Of all the zippers that can be applied when you are sewing garments — invisible, lapped, exposed — the conventional zipper, aka the railroad zipper, is by far the most difficult of them all to insert. When it comes to inserting zippers, this particular zipper is far more difficult than the often feared invisible zipper. How is that possible?
The Trouble with Inserting Railroad Zippers
For this zipper to look good, and I mean really good, the exposed stitching that surrounds the zipper must be perfectly straight and evenly spaced. And the zipper teeth must be centered within the seam opening. No easy task, even for yours truly, who has been sewing, like forever. Making sure that happens requires a focused attention to preparing for that final step. Here, we will take a look at how to insert a railroad zipper.
Granted, applying this common type of zipper requires very few steps, which at first, sound rather easy to accomplish. But the devil is in the details when it comes to making sure this zipper looks professionally done. It’s all in the prep work that counts.
Follow these steps to simplify the process of inserting a railroad zipper:
It starts with baste stitching the zipper opening with the usual ⅝" seam allowance. Now, press the seam open. Working from the right side of the project, draw stitching guidelines to help frame the zipper. This is one of the most important prep steps, so do it carefully and as precisely as possible. I prefer to use a fine-tip fabric marking pen to draw the lines. Make sure your lines are exactly ¼" - ⅜" from each side of the center seam line.
Use a zipper that is 2" longer than needed. Don’t worry, you’ll see why in just a moment. Working from the project's wrong side, take that zipper and lay it over the center seam line with the zipper tab positioned above the top edge. And, I mean lay that zipper exactly over the center line. This is one of those really important details that will make a marked difference in the finished appearance of this zipper.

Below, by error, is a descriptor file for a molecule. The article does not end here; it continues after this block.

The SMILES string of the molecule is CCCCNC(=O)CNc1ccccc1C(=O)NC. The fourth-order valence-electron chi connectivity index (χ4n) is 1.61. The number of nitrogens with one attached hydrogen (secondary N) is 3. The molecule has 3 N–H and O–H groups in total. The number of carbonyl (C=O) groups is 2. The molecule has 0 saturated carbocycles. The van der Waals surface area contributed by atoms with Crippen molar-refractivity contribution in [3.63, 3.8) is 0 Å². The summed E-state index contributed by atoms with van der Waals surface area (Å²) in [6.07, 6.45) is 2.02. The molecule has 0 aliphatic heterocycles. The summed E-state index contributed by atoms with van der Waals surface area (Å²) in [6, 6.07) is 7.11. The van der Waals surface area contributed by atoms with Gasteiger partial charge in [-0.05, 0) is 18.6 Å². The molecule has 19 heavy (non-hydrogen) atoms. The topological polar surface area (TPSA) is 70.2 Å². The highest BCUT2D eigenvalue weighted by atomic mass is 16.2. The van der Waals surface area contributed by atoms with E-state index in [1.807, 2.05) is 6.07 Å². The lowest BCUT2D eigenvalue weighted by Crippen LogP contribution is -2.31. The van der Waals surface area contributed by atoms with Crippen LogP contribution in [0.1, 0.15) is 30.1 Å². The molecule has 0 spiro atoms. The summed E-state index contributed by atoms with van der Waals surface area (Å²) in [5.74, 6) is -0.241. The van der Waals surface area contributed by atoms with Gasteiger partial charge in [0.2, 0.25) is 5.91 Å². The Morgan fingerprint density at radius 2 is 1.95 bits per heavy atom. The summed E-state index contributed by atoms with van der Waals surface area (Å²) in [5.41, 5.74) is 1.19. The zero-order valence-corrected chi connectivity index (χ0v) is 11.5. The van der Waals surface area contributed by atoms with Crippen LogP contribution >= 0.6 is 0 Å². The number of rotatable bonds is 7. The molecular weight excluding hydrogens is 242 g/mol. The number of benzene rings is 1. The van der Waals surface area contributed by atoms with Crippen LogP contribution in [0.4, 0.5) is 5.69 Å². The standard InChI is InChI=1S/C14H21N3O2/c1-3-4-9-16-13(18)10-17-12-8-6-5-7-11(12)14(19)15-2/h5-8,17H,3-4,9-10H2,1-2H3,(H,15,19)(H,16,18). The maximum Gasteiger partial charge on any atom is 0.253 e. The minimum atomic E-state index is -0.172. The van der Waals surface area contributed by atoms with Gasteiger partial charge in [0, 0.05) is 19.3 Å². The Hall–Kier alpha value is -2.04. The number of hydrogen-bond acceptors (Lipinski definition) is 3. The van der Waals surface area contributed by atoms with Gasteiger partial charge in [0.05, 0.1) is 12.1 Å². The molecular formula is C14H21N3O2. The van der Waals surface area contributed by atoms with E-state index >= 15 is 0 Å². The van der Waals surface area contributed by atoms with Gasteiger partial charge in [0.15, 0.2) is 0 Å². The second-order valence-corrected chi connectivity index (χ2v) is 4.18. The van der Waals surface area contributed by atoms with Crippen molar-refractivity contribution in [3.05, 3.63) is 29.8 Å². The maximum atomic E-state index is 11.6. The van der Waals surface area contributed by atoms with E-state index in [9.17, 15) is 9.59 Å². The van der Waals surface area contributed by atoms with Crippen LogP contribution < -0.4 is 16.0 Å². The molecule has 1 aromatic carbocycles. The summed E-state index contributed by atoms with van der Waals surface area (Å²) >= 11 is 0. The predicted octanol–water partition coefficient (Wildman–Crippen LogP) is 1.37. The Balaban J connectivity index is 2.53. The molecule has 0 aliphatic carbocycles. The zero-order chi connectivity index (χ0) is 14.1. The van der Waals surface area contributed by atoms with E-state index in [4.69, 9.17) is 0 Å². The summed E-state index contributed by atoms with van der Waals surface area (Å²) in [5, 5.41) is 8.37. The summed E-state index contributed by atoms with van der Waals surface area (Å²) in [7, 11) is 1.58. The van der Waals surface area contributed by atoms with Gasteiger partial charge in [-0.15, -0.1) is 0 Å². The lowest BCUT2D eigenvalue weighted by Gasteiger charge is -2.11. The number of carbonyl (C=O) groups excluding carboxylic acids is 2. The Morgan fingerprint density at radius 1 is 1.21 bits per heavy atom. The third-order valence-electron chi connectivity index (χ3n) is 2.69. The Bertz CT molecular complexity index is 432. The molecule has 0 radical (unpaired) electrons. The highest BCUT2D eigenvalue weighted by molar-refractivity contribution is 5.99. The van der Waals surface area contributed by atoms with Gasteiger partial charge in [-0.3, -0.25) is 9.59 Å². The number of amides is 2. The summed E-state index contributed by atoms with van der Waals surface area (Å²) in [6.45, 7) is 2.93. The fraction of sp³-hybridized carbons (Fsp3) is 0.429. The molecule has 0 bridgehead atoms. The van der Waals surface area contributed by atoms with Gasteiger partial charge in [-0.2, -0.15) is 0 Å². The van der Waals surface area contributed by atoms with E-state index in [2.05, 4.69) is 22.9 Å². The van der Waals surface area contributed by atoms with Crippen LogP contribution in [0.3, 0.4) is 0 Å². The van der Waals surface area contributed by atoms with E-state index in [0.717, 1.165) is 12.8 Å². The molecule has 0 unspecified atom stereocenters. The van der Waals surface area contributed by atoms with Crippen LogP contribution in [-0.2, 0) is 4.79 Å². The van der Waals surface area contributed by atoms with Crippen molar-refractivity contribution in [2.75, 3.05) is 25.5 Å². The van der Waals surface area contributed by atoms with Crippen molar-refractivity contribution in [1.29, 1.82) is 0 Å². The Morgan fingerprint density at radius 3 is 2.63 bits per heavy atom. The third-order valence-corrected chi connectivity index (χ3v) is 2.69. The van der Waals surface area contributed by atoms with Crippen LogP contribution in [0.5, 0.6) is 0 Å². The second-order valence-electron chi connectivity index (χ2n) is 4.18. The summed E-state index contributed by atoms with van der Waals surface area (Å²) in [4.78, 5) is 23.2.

To hold the zipper securely in place, hand baste the zipper in place. Or, you can simply use scotch tape to secure it. This again is another important detail that will ensure the zipper teeth remain perfectly centered and securely in place.
Your prep work is now done. The zipper is securely centered over the center seam line. That annoying tab that always gets in the way distorting your stitching lines is no longer a problem. The center seam line stays intact. And you have a set of guidelines that will ensure the stitching that frames the zipper is straight and even on both sides of the center seam.
Remove the tape from the back of the zipper and undo the basting stitches that are holding the center seam together. Now open the zipper so the zipper tab is midway into the zipper opening. The excess zipper that hangs above the top edge can now be trimmed even with the top edge.
The method in which the top edge is finished, either with a waistband or facing, will contain the zipper tab and prevent it from running off the garment. For added insurance, you may hand sew several stitches around each side of the zipper teeth ¾" below the top edge, which in essence serve as bumpers or stops (done in contrast color in the photo for teaching purpose).
Voila! A zipper you can be proud of. Prep work is important in sewing. Of course, it adds extra time and labor to the process, but it can also turn a homemade project into a professional looking one.
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